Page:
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Laproscopic surgery - Ovarian Drilling

By Anonymous October 22, 2010 - 1:06am
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Hi Susan,

Believe I complicated the question.
While we went to another Gyn for a opinion on trying D&C, she told us D&C is not required. And the Gyn suggested to go for 'Laproscopic Surgery' of Cystic ovaries to remove the water bubbles via 'Ovarian Drilling'.

Please advice your valuable opinion on the same.

Appreciate your timely reponses.


Hi Jeyaganesan

Thanks for your question!

I helped you on this issue recently and hope you were able to take a look at my reply:

In this reply I have also talked about the benefits and risks.

With regard to having a D&C done laproscopically, it's generally faster, with little scarring and obviously is far less invasive. Laproscopic methods are generally preferred by doctors and patients. I've had this procedure done myself (for the removal of my appendix) and definitely preferred it over regular surgery.

Best of health to your wife as she makes her decisions. Just make sure both of you talk to her doctor about the benefits and risks of both options.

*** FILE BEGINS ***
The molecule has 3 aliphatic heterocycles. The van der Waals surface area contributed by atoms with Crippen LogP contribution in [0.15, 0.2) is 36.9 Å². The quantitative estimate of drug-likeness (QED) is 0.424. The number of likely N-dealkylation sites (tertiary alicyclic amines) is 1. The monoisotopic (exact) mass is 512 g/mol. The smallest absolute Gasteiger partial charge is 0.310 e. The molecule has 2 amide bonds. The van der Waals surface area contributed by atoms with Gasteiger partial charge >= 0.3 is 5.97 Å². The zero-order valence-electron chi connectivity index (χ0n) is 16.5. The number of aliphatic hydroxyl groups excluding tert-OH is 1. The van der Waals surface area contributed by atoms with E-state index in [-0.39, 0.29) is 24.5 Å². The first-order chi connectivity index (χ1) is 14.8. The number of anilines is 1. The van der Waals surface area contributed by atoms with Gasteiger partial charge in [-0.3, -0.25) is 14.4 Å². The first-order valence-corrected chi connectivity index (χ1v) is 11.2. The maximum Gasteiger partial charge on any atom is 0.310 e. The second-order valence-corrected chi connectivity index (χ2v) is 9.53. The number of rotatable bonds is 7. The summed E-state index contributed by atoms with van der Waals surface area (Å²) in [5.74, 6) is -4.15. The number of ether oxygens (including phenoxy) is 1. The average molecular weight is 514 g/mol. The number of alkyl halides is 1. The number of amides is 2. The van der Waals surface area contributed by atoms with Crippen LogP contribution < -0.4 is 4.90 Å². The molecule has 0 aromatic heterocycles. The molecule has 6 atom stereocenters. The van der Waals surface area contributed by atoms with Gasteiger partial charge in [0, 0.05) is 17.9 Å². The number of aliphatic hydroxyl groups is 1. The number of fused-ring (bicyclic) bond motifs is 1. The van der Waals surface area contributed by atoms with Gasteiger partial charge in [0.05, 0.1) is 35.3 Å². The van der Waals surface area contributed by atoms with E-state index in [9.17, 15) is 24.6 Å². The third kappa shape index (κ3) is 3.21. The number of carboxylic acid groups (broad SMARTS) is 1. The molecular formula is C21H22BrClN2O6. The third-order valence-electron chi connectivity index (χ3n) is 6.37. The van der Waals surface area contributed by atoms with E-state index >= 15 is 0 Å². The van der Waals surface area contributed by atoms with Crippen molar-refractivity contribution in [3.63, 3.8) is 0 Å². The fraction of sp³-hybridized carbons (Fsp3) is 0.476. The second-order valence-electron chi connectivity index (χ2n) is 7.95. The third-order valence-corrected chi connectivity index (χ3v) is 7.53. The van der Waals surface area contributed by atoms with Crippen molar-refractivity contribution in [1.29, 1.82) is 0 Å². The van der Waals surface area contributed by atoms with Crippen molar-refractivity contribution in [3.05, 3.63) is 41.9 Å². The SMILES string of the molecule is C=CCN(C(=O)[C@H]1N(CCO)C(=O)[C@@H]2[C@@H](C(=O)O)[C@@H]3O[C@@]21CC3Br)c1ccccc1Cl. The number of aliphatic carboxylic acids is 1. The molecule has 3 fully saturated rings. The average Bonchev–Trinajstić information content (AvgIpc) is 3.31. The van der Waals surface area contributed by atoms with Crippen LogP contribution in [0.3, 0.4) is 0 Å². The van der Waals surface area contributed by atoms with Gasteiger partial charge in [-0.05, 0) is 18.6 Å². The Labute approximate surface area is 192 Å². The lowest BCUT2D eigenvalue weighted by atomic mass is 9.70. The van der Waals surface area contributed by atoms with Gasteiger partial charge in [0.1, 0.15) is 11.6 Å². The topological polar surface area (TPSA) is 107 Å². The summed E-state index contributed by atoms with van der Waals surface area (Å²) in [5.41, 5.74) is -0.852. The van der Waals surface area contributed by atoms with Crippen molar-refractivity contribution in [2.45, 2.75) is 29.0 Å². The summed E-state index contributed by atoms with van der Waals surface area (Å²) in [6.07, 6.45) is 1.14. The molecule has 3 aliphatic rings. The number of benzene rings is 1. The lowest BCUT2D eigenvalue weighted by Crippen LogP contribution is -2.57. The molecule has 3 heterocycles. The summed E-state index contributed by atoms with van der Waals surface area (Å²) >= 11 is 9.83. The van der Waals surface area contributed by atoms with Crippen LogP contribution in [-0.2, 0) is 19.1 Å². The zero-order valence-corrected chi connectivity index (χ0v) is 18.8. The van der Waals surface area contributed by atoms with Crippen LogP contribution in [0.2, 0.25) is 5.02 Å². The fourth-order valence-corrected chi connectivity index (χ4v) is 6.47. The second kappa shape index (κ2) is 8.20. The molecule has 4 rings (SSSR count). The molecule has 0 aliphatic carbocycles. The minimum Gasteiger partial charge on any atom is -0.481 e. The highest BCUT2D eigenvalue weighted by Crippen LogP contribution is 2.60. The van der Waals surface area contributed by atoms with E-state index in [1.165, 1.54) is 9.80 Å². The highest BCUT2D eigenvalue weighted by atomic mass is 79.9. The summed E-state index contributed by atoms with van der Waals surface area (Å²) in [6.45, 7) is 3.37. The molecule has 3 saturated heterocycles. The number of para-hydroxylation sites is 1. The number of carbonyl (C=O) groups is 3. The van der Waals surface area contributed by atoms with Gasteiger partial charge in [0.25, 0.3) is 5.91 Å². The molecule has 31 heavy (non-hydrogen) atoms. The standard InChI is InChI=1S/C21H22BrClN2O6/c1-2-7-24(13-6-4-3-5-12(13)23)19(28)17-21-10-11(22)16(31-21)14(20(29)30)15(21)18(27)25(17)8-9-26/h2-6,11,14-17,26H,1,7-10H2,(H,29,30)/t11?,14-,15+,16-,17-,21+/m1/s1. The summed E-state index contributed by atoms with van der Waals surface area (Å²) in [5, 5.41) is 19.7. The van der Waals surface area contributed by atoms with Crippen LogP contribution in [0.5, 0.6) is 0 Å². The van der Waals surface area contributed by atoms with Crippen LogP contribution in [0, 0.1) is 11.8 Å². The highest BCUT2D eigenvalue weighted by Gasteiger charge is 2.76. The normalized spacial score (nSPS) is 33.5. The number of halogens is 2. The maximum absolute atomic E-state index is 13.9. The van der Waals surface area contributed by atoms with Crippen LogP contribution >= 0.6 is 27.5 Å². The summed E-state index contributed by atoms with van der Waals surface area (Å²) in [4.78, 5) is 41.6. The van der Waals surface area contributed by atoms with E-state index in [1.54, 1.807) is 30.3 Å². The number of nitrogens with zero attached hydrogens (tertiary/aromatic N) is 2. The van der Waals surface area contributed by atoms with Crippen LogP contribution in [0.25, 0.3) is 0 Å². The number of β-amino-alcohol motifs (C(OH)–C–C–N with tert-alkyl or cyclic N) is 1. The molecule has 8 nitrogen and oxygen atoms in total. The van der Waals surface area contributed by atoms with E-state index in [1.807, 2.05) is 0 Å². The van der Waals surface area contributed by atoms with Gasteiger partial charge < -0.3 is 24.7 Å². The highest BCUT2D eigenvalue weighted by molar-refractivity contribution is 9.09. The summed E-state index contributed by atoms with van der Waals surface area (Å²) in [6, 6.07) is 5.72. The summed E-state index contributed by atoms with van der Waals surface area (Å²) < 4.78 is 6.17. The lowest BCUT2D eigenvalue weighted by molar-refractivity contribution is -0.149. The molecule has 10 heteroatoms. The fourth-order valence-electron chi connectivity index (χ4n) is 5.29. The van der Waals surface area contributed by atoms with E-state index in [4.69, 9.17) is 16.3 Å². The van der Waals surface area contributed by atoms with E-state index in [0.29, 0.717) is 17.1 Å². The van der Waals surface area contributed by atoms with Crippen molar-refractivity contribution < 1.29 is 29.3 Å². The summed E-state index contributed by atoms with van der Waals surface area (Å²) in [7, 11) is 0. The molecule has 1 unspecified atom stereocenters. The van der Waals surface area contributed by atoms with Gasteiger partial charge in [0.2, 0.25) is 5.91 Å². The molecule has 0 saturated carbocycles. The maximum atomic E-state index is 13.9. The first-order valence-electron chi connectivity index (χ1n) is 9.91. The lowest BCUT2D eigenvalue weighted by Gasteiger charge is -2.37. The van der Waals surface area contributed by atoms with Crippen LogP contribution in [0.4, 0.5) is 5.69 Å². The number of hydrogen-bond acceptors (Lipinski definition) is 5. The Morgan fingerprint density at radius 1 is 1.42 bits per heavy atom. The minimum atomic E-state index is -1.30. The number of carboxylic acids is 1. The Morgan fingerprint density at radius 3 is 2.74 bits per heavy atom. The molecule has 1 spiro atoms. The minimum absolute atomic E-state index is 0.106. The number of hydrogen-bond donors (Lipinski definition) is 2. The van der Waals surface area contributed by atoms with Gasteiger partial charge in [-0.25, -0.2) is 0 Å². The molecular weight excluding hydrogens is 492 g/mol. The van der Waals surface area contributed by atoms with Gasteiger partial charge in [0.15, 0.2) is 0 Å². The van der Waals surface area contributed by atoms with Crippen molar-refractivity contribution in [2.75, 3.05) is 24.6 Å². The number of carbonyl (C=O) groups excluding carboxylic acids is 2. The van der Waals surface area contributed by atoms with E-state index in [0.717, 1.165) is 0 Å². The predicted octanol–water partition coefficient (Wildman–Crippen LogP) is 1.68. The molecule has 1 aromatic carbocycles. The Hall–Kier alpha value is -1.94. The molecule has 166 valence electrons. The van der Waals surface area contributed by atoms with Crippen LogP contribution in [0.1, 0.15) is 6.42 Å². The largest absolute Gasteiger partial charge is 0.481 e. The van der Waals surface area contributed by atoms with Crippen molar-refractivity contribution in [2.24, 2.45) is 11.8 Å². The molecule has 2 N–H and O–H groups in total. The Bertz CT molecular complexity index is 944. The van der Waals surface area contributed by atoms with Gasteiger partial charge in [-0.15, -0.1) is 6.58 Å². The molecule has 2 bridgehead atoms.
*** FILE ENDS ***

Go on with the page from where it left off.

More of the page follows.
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Hi Jay

Good to hear from you again and you made a smart move by getting a second opinion!

Ovarian drilling, according to Mayo Clinic, can be described as :
"... a surgical treatment that can trigger ovulation in women with polycystic ovary syndrome (PCOS). Electrocautery or a laser is used to destroy parts of the ovaries.

This surgery is not commonly used. But it can be an option for women who are still not ovulating after losing weight and trying fertility medicines.

Ovarian drilling is usually done through a small incision (laparoscopy), with general anesthesia. The surgeon makes a small cut (incision) in the abdomen at the belly button. The surgeon then places a tube to inflate the abdomen with a small amount of carbon dioxide gas so that he or she can insert the viewing instrument (laparoscope) without damage to the internal organs. The surgeon looks through the laparoscope at the internal organs. Surgical instruments may be inserted through the same incision or other small incisions in the pelvic area.

Because the incisions are so small, laparoscopy is often called "Band-Aid surgery."

Jay - there are no decent studies out there to validate success rates, therefore it's unknown as to whether this is a good choice in terms of treatment for PCOS. You'll need to check with that doctor about why she suggested this (it's also not a commonly done procedure) so I'm interested to know why, too). Of course, this doesn't mean it WON'T work but there is not a lot of information about this.

Do you know why she wants to do this, as opposed to the other treatments?

October 22, 2010 - 1:22pm
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